Back to the Middle: Cultivating Spiritual Wellness
When I was growing up, my family attended a Catholic and a Baptist church. Over the years, I’ve come to appreciate some of the really powerful aspects of this duality – the distinctive sound of Black people singing about the goodness of Jesus, the pageantry of the choir marching down the sanctuary aisles, the dignity of the people who took their roles as deacons, nurses, and prayer warriors very seriously, and of course, the dynamic preaching. I remember how the Catholic sacraments worked as holy benchmarks in my life. Between the two churches, I received my own revelation of Jesus Christ and became a believer by way of worship, a believer in the incarnational, palpable presence of God revealed in worship.
My training as a scholar of liturgy and homiletics has enabled me to connect my vocation to the experience of worship I have loved since I was a girl. I remain awestruck at the ways in which worship is at once shared and communal and deeply personal and private – an encounter with the mystery and beauty of the Holy through Christian rituals.
I tell this story because if I’m really honest, that experience becomes more and more elusive. For the first time in some years, I actually observed Lent this year. I was feeling extremely frazzled vocationally. I was tired all the time. Often too tired to sit and think about what I was going to say on Sunday morning to my congregation of college students. Since moving to Atlanta last year, I’d picked up about 15 pounds of weight that I could see and feel, but struggled to get off. I was losing the notion of ministry. I would often feel more like staying home on my couch than answering my call to go and tell this broken world about the justice of God.
I knew that I needed to pay closer attention to my interiority, turn inward, and nourish myself from the inside out. It was going to require an immediate lifestyle change. Trying to do ministry with no breath in my spirit was not sustainable. Who was I, attempting to speak with spiritual authority to edify the spirits of God’s people, but lacking my own spiritual vitality?
In my work, I was able to pinpoint three challenges to making such a shift. First, the space, time, and silence necessary for spiritual wellness and renewal are in competition with the many other things that tug on my heart and mind. Secondly, as a Black woman, I often experience the church as a strange land that must be navigated with extreme caution that is spiritually draining. Finally, I had a few stories of vocational trauma that were in dire need of reframing and reinterpreting, in order to promote my healing and wholeness.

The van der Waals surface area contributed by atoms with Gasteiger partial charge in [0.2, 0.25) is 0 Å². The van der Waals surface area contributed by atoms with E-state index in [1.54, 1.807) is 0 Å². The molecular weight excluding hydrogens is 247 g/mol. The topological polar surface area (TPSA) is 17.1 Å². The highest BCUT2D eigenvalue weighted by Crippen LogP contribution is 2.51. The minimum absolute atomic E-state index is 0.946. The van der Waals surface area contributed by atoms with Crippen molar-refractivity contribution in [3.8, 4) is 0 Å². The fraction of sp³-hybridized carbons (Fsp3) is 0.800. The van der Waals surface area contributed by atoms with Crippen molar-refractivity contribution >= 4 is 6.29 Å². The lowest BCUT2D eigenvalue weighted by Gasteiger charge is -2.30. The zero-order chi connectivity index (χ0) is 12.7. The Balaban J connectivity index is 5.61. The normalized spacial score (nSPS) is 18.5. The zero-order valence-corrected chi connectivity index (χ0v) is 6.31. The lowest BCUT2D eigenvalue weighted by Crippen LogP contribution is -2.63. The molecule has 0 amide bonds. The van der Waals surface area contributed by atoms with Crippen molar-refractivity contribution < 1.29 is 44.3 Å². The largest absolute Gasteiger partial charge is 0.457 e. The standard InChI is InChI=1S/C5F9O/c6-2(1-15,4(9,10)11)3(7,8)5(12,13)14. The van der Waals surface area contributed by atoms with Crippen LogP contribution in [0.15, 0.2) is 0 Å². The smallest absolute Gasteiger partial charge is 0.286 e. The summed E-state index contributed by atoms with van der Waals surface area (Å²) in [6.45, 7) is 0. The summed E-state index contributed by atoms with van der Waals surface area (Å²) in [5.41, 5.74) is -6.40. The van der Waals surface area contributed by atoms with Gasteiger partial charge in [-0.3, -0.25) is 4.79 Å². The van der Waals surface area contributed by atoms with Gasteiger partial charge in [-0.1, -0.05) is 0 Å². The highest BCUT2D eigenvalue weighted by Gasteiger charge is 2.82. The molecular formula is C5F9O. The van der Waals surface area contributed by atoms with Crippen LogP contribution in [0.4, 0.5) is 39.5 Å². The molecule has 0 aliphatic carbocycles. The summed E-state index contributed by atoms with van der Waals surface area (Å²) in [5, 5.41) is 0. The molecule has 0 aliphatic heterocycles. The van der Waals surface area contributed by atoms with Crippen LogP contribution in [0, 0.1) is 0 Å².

I decided to remove myself from social media. As a millennial woman, I’ve often relied on these platforms to remain connected to friends and supporters of my ministry. But I was also using it to maintain a sense of relevance in the field, buying into the myth that “if it’s not posted, it didn’t happen.” I would post almost every event flyer that had my face on it, because somehow this equated with success. Ironically, these platforms were also gateways to the all-too-common tendency to begin comparing myself to others, and becoming ungrateful for the goodness of God in my life and ministry. So, I logged out of all my apps and deleted them, one by one, from my phone.
I committed to creating more space in my life for what was important, beginning with my spiritual wellness and interior vitality. I found transformation in the practice of discipline. It became clear to me that transformation isn’t always tied to any one practice, but in one’s willingness to commit to doing something every day. Spiritual wellness is not only about abstinence and removal of vices, but requires consistency in those practices, and accountability to people who give us life. During this period, taking warm baths and listening to uplifting and informative podcasts were as important as praying. I found joy in meeting with my mastermind group, writing in my journal, and reading fiction. I committed to being present to my relationships, in body and in mind, taking more time for physical activity, and overhauling my food choices.
If transformation, healing, and wellness were my goals, I realized I had to adopt intentionality, discipline, and consciousness about my thoughts and actions. In this conscious daily decision-making and priority-setting, my spirit is feeling lively, attuned, and open again.
Neichelle Guidry ’10 M.Div. is dean of the chapel and director of the WISDOM Center at Spelman College. She was ordained through New Creation Christian Fellowship of San Antonio, and holds a Ph.D. in liturgical studies from Garrett-Evangelical Theological Seminary. This article is adapted from a lecture delivered at the Young Clergy Women International Conference in August 2019 in Atlanta.